Chelsea started the second half as the stronger of the two sides, but something wasn’t quite right. It looked as if the ball was being controlled from the stands by a remote control whenever they got hold of it – over-hitting passes, looping shots high into the crowd behind the goal, treading on it and generally acting like the stars of a new film called “Carry On Football”. Mid-way through the second half, Barnsley seized their moment. Martin Devaney crossed from the right, and Kayode Odejayi out-jumped Cudicini to put the home side a goal up. From then on, they put ten men behind the ball and defended as if their lives depended upon it. Chelsea threw men forward, but were still unable to create very much in the way of clear chances. Luke Steele continued to make a mockery of the few weeks that he has been at Oakwell by commanding his defence magnificently and claiming every ball that went into the six yard box. The last ten minutes was the tensest that I have seen all season. I was on the edge of my seat, wondering if I could justify going for a walk round the block to count the clock down. When the whistle blew after ninety-three minutes of absolutely pulsating football, the crowd invaded the pitch to celebrate with the players. It was a perfect end to a perfect afternoon.
There is, of course, still plenty of scope for Middlesbrough and Portsmouth to ruin this by playing out a dismal 0-0 draw at Wembley in May. There will definitely be plenty of bleating about how the FA Cup doesn’t matter any more from supporters of The Big Four (who neatly overlook the fact that the Champions League doesn’t matter to the supporters of any clubs apart from theirs, and that the majority of the rest of us don’t even really care much what happens in the Champions League). There will probably be a lower television audience for the final (and probably two semi-finals at Wembley that don’t sell the place out), but really, who cares? Barnsley and Portsmouth took a little piece of our game back for us this afternoon. Not much? Possibly. Temporarily? Almost certainly. Those arguments, however, are for another day. For now, let’s just luxuriate in the warming glow of the greatest cup competition in the world.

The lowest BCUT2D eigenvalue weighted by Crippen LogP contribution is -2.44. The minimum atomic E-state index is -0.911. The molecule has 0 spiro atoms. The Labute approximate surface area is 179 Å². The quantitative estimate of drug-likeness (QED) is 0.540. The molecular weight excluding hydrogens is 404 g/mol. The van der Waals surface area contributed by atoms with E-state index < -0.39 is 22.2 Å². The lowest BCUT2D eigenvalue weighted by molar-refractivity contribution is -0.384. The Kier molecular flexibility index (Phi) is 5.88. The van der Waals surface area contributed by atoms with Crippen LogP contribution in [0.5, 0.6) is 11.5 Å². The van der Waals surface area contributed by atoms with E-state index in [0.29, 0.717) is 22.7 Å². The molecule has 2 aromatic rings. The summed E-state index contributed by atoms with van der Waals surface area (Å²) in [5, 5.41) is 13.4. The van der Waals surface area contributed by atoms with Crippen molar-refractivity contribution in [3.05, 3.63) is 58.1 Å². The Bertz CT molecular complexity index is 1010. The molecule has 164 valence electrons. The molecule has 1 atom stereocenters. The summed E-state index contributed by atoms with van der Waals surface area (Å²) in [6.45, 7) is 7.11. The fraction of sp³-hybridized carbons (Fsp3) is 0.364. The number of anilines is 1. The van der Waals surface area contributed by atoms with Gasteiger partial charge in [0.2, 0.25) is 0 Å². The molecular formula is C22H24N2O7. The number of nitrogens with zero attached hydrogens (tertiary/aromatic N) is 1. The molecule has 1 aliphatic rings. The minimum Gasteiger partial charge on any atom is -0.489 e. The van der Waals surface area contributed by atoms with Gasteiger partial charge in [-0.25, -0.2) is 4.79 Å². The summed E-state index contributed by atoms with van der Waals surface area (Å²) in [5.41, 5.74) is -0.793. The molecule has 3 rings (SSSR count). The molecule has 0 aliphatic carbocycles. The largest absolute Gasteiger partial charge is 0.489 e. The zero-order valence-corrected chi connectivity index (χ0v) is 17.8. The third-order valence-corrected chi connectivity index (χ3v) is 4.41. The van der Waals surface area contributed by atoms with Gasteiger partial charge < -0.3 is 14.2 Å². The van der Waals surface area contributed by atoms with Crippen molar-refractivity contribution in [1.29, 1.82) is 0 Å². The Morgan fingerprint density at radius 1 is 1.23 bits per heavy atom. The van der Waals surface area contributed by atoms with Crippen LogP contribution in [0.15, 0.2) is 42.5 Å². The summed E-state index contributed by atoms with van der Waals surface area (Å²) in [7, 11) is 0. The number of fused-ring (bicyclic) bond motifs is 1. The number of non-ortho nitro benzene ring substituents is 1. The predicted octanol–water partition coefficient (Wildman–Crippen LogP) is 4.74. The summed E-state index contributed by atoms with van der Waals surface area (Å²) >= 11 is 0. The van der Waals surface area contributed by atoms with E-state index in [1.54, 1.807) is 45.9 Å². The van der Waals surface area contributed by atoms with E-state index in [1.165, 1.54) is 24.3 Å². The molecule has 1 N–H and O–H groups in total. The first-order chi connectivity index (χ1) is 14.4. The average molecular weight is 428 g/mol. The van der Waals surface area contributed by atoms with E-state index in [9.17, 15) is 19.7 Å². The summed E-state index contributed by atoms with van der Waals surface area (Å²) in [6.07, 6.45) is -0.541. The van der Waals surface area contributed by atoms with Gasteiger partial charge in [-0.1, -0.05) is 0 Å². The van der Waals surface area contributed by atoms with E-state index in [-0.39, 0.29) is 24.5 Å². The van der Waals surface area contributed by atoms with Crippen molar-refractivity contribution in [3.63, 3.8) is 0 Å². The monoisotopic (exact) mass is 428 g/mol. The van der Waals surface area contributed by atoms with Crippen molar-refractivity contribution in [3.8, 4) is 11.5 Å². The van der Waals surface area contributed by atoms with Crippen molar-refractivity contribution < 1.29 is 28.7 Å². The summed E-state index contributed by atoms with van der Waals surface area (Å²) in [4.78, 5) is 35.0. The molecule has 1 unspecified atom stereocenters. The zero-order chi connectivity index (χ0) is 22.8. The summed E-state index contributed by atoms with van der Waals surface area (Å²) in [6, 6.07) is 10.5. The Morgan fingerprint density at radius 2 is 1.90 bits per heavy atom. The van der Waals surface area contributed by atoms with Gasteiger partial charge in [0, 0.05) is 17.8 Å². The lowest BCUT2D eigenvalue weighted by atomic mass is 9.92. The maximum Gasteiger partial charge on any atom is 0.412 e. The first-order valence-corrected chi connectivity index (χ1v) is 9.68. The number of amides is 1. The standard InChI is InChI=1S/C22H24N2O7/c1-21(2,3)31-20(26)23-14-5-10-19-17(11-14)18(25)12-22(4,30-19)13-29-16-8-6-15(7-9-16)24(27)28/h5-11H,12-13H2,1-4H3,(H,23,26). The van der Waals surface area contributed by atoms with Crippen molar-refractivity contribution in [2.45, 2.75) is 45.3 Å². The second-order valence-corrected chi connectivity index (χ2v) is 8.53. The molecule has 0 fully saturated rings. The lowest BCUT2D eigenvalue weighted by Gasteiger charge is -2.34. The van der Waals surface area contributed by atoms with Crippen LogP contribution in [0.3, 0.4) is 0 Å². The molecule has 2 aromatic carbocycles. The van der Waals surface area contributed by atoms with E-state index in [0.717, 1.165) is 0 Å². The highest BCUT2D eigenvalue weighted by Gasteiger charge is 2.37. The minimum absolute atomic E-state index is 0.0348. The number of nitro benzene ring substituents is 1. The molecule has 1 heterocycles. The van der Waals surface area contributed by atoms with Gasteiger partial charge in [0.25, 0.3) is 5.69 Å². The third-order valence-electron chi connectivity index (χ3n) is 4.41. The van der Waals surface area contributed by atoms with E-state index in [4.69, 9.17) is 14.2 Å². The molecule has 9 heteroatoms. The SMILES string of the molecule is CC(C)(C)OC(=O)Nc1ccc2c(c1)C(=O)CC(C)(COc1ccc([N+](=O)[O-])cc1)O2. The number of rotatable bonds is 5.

Ian began writing Twohundredpercent in May 2006. He lives in Brighton. He has also written for, amongst others, Pitch Invasion, FC Business Magazine, The Score, When Saturday Comes, Stand Against Modern Football and The Football Supporter. Ian was the first winner of the Socrates Award For Not Being Dead Yet at the 2010 NOPA awards for football bloggers.
. He could also have no arguments about the sending-off of Kuszczak, either
To be fair, Ian, Anderson and Rooney were behind Kuszczak, so the ‘keeper was not the last line of defence. Unless of course, it was not a cynical foul in your book and deserved a card which is not a card in my book.
Oh well, I don’t think much can be made of that anyway
Here’s the link to that incident:CLICK
I can’t remember the last time I enjoyed a match like I did the Barnsley game. Their tactics were absolutely spot on, and they had Chelsea beaten from the first kick.
I particularly enjoyed Kayode Odejayi. He’s the sort of player you don’t ever experience in the Premiership, firstly because he’s not good enough. Chelsea were looking at him as if he’d just landed from space, none of them had a clue what to do. For the goal, Cudicini had an idea – pretending to be fouled – but even that old Premiership standby didn’t work. Kozluk was also terrific, but the stand-out for me was the bloke in your picture, Bobby Hassell. He put on an absolute masterclass in defensive midfield play. Plus he’s got a brilliant old-fashioned footballer’s name.
Sadly (for me) I think Portsmouth’s name is already penciled onto the FA Cup this season. For once, though, I don’t mind. Yesterday was the best day in the FA Cup that I can remember.